Trump-Russia Inquiry Looks at Potential for Wall Street Bank Money Laundering

By Pam Martens and Russ Martens: May 26, 2017

Senator Sherrod Brown Demands Answers from Treasury Secretary Steven Mnuchin at Senate Hearing, May 18, 2017

Senator Sherrod Brown Demands Answers from Treasury Secretary Steven Mnuchin at Senate Hearing, May 18, 2017

The majority of American citizens have never heard of the U.S. Treasury agency known as FinCEN – short for Financial Crimes Enforcement Network. But for those who work for Wall Street brokerage firms or the mega Wall Street banks like JPMorgan Chase, Citigroup or German banking giant Deutsche Bank, just the mere mention of FinCEN can quickly produce beads of sweat dripping onto those expensive Canali suits. That’s because FinCEN is the Federal agency where suspicious financial activity that might turn out to be money laundering gets reported. All three banks, and numerous others, have had their share of scandalous run ins with money laundering.

In recent weeks, the U.S. Senate Banking Committee, Senate Intelligence Committee and the House of Representatives Financial Services Committee have all shown an interest in what FinCEN might have in its database that would shed sunshine on involvement of the Trump business empire or Trump campaign and Russian money inflows.

Senator Sherrod Brown, the Ranking Member of the Senate Banking Committee, sent a letter on March 2 to U.S. Treasury Secretary Steven Mnuchin, asking for documents and explaining his rationale as follows:

“…Russia has been subjected to a number of international and US sanctions, as have many prominent Russian leaders and business people. Investors from Russia have, in the past, played a significant role in the Trump organization. example, President Trump’s son Donald Trump Jr. stated at a conference in 2008 that President Trump’s businesses involved substantial Russian investments. He reportedly said: ‘And in terms of high-end product influx into the US, Russians make up a pretty disproportionate cross-section of a lot of our assets; say in Dubai, and certainly with our project in SoHo and anywhere in New York. We see a lot of money pouring in from Russia.’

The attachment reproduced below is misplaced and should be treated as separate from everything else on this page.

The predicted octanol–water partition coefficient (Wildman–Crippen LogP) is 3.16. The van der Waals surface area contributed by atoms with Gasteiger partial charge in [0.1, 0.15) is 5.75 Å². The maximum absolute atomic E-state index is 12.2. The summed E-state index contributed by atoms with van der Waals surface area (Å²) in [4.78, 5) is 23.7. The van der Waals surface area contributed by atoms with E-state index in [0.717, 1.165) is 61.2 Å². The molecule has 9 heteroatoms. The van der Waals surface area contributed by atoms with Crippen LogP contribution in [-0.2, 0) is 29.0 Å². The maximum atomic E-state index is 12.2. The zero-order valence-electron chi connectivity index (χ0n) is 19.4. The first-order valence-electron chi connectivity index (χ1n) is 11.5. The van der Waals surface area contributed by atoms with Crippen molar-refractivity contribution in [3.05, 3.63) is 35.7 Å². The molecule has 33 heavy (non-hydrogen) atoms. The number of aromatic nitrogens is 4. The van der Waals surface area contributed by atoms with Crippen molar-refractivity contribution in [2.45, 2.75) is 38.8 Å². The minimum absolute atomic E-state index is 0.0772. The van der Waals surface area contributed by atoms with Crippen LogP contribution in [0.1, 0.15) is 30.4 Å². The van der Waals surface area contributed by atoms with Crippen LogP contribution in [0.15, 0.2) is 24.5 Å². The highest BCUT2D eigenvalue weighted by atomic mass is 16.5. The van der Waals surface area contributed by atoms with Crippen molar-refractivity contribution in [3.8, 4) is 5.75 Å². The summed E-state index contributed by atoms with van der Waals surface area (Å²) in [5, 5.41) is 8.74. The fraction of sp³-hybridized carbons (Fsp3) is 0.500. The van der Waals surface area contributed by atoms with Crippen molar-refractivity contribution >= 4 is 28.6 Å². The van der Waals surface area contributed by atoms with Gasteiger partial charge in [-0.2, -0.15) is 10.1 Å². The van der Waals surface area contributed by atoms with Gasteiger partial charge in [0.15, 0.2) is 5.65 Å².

“Such statements raise important questions about whether any Trump firms, including those now controlled by his children, retain ownership interests in Russian entities, or have business ties or projects elsewhere that include Russian investors. If so, what is the nature of those ownership or investment arrangements?  Might they provide opportunities for economic leverage over the President or any of his family members or associates?  Do they put the President or his family in danger of violating U.S. statutes, regulations, or simply prudent standards of conduct for the leader of our nation?”

Treasury Secretary Mnuchin appeared before the Senate Banking Committee on an unrelated matter on May 18. During the hearing, Senator Brown told Mnuchin that he had not received an appropriate response to his March 2 letter. He asked Mnuchin to provide “a complete list of Trump business associates and financial ties to ensure that any foreign entanglements are benign…” Mnuchin denied that he hadn’t been responsive to Brown’s letter.